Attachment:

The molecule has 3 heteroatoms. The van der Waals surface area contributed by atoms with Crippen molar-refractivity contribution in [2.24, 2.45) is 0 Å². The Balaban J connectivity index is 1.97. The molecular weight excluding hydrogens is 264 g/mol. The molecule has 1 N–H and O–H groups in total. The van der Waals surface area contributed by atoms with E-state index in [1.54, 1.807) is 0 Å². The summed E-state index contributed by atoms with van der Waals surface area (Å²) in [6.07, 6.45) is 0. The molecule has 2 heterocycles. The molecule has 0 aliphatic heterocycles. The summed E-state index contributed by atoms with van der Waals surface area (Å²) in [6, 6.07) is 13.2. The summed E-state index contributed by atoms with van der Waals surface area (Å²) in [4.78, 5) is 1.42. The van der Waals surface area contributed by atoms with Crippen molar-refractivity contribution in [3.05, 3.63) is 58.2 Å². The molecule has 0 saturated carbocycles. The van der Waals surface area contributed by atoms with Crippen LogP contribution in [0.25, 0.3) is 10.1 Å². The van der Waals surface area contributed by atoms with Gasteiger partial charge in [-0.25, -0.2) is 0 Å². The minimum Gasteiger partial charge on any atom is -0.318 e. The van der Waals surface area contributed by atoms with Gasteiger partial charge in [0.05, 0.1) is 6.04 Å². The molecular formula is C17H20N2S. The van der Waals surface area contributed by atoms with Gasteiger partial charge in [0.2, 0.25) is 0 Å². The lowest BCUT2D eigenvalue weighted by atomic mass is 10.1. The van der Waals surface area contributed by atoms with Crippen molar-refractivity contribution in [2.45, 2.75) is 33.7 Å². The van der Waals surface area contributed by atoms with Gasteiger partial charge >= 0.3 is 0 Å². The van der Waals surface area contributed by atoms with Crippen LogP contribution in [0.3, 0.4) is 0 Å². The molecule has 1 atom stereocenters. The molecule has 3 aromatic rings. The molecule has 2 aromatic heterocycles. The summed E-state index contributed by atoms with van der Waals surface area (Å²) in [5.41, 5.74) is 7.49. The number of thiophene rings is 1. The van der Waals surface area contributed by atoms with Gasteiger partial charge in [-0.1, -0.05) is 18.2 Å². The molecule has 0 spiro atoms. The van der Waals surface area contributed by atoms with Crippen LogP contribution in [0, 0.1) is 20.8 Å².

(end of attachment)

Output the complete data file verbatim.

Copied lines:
The molecule has 3 heteroatoms. The van der Waals surface area contributed by atoms with Crippen molar-refractivity contribution in [2.24, 2.45) is 0 Å². The Balaban J connectivity index is 1.97. The molecular weight excluding hydrogens is 264 g/mol. The molecule has 1 N–H and O–H groups in total. The van der Waals surface area contributed by atoms with E-state index in [1.54, 1.807) is 0 Å². The summed E-state index contributed by atoms with van der Waals surface area (Å²) in [6.07, 6.45) is 0. The molecule has 2 heterocycles. The molecule has 0 aliphatic heterocycles. The summed E-state index contributed by atoms with van der Waals surface area (Å²) in [6, 6.07) is 13.2. The summed E-state index contributed by atoms with van der Waals surface area (Å²) in [4.78, 5) is 1.42. The van der Waals surface area contributed by atoms with Crippen molar-refractivity contribution in [3.05, 3.63) is 58.2 Å². The molecule has 0 saturated carbocycles. The van der Waals surface area contributed by atoms with Crippen LogP contribution in [0.25, 0.3) is 10.1 Å². The van der Waals surface area contributed by atoms with Gasteiger partial charge in [-0.25, -0.2) is 0 Å². The minimum Gasteiger partial charge on any atom is -0.318 e. The van der Waals surface area contributed by atoms with Gasteiger partial charge in [0.05, 0.1) is 6.04 Å². The molecular formula is C17H20N2S. The van der Waals surface area contributed by atoms with Gasteiger partial charge in [0.2, 0.25) is 0 Å². The lowest BCUT2D eigenvalue weighted by atomic mass is 10.1. The van der Waals surface area contributed by atoms with Crippen molar-refractivity contribution in [2.45, 2.75) is 33.7 Å². The van der Waals surface area contributed by atoms with Gasteiger partial charge >= 0.3 is 0 Å². The van der Waals surface area contributed by atoms with Crippen LogP contribution in [0.3, 0.4) is 0 Å². The molecule has 1 atom stereocenters. The molecule has 3 aromatic rings. The molecule has 2 aromatic heterocycles. The summed E-state index contributed by atoms with van der Waals surface area (Å²) in [5.41, 5.74) is 7.49. The number of thiophene rings is 1. The van der Waals surface area contributed by atoms with Gasteiger partial charge in [-0.1, -0.05) is 18.2 Å². The molecule has 0 spiro atoms. The van der Waals surface area contributed by atoms with Crippen LogP contribution in [0, 0.1) is 20.8 Å².